Pregnancy loss and body image
There are parts of pregnancy loss that are so raw, so personal and so profoundly sad that even pregnancy loss advocates like me avoid talking about them.
One thing I rarely talk about is the new relationship I have with my own body.
After I lost my daughter Alex at 26 weeks the emptiness that I felt threatened to consume me. The physical sense of hollowness I experienced was an inescapable, constant, bodily reminder of all that was lost.
My body felt completely different; bigger, softer, and weaker. I’d still had to bear many of the physical effects of pregnancy and delivery, but without a baby to fill my arms and make sense of my new softness.
I know this is a sensation I share with many, many more of you and while I wouldn’t wish it on my worst enemy, some of my best friends have had that feeling too.
We all have our own way of coping with it, some people exercise to regain a sense of ownership of their bodies. Some people get pregnant again as soon as humanly possible. And some of us eat to fill that void.
In my circumstances i.e., needing to care for my two children and to restore some normal routine after weeks of waiting for the stillbirth, cooking was a necessity. And somehow eating dinner became part of our family recovery, emotionally and physically. I found that I got some kind of primal satisfaction from feeding my family hearty, tasty meals and seeing them full and happy.
With hindsight I can see I was desperate to physically nurture them in place of my baby but at the time I was just following my instincts.
The weight gain that followed was a mixed blessing. On one hand I felt strangely, reassuringly, invisible in public. The anxiety that characterised my grief meant that I would go to extremes to avoid human contact and carrying extra weight on my frame made that easier somehow.
It also helped that I physically looked different because I felt so different, and I wanted people to recognise a change had occurred.
The flipside of that is the difference in the way I see myself and how I am treated by others. We live in a world that values thinness far more than happiness, contentment, or health. And like it or not we are all products of that world and we hold those expectations for ourselves as much as we do for others.
While I wanted to emotionally recover from my loss, it was very difficult to untangle the idea of recovery from the goal of weight loss and creating the appearance of ‘back to normal’
Even on the way to the hospital to deliver my dead baby I was planning my weight loss (“in 3 months it’s Christmas, I’ll be back to normal then”). The magazine I read while waiting for labour to start had a massive feature titled “What the Stars Really Weigh” I still have that magazine in a memory box upstairs with Alex’s clothes.
I have had everyone from family members to co-workers comment negatively on my new size and shape but the hardest part of it to navigate is my feelings towards my body. I have heard that one way to gain a healthy body image is to reframe your attitude towards your body to focus on how well it works, how strong it is, how lucky I am to be able-bodied etc. But that was a huge struggle when my baby died inside this body. I didn’t have faith in it to do its job anymore. I didn’t marvel at its ability to grow and feed babies. I didn’t have the comfort that these changes had all been worth it.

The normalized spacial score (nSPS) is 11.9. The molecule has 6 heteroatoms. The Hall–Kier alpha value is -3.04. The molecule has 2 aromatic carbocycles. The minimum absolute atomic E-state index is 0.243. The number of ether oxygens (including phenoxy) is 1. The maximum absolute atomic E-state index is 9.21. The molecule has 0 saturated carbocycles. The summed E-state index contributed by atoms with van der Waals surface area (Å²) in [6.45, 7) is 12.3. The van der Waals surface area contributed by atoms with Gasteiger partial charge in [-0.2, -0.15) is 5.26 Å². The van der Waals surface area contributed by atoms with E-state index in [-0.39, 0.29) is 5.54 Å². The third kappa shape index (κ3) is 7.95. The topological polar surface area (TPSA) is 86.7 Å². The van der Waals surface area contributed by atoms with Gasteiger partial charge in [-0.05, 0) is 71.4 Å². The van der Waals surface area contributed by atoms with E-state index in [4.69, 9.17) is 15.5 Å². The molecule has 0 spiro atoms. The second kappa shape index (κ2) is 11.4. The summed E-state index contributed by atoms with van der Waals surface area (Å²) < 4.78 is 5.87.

I still feel to some extent that my body can’t be trusted. A quick look at my search history would show my trajectory from the “ailment curious” into complete hypochondriac.
While there is some research on the effect of pregnancy on body image, there is very little specific to pregnancy loss, and even less conversation about it.
In one study mindfulness was used to help to improve women’s body image after pregnancy loss and I certainly found it useful.
Separating your own feelings from external criticism is helpful too. I achieve this by literally blocking out diet culture as much as possible. In the early days (or years) I curated my social media carefully, never bought women’s magazines and avoided conversations about weight loss for years. It’s amazing how rarely I spontaneously thought about weight or weight loss.
I might not have appreciated my body much, but I did acknowledge how much it had gone through. Four rough pregnancies, deliveries, and breastfeeding, including endless vomiting, slipped discs and a separated pelvis is no joke.
Lastly, I tried to imagine how I would treat a friend if she had gone through all that and show my body the same compassion I would someone else. What words would you use to describe someone you love. respect and empathise with if they had your experience? How would you feel towards them? This is a technique I use in lots of support group sessions and I think it really helps to focus on turning empathy inwards and show yourself some kindness.
If you struggled with body image after pregnancy loss how did you cope and what techniques helped? And if you are struggling and need to talk, we are Claire and Jen and you can find us at Vilomah.ie on Instagram, Facebook and Twitter.